DA slams extension of State of Disaster
Johannesburg: The DA has again slammed the extension of the national state of disaster, claiming it was undermining investor confidence in the country.
On Wednesday, Co-operative Governance and Traditional Affairs Minister Nkosazana Dlamini Zuma gazetted the extension of the Covid-19 national State of Disaster, which was set to end on Thursday, to November 15.
This comes as the country continues to put measures aimed at containing the spread of the pandemic, despite the decline in the rate of infections and the increase in recoveries, at 90%.
While the government has stressed the importance of ensuring that a resurgence or a second wave of infections was avoided, the DA blasted President Cyril Ramaphosa’s administration and accused it of engaging in “blatant power grab”.
DA interim leader John Steenhuisen accused the State of Disaster of cutting parliamentary oversight on the work of members of the national executive, including holding them accountable.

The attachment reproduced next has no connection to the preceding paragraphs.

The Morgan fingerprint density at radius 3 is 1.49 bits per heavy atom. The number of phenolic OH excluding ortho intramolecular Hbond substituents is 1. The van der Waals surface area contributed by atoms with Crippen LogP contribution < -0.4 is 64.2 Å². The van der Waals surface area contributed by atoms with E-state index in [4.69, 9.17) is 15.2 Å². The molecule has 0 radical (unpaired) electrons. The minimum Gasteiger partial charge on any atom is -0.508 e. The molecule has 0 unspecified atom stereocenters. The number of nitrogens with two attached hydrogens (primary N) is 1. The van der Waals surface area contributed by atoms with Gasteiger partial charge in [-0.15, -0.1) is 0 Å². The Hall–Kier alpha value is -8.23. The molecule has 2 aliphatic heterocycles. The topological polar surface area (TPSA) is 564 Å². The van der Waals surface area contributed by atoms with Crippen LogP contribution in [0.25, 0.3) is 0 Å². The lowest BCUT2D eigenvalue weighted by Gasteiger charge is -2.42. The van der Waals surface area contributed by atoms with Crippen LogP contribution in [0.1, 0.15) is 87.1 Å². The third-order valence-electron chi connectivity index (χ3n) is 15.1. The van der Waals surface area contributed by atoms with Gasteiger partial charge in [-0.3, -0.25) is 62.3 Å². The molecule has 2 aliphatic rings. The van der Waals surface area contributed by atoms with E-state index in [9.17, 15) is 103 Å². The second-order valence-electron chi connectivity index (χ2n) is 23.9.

“It effectively allows the government to run a dictatorship, making new laws that fundamentally affect people without having to consult Parliament. This has absolutely nothing to do with the virus,” Steenhuisen said.
By Thursday noon, SA’s confirmed Covid-19 cases were at 696 414, with 626 898 recoveries and 18 151 deaths.
Steenhuisen said the party was calling for the ending of all restrictions, including on international travel, the trade of alcohol, schooling and the current midnight curfew.
This comes as Ramaphosa was expected to table his government economic recovery plan in Parliament on Thursday.
“Step one of President Ramaphosa’s recovery plan that he is presenting today should be a lifting of the national state of disaster and full end of the lockdown. That would give investors some confidence that more rationality and stability can be expected in future,” Stenhuisen said.
Countries that dropped their Covid-19 restrictions in Europe, including Germany and Poland, have moved to enforce the regulation to fight the infectious virus. | Political Bureau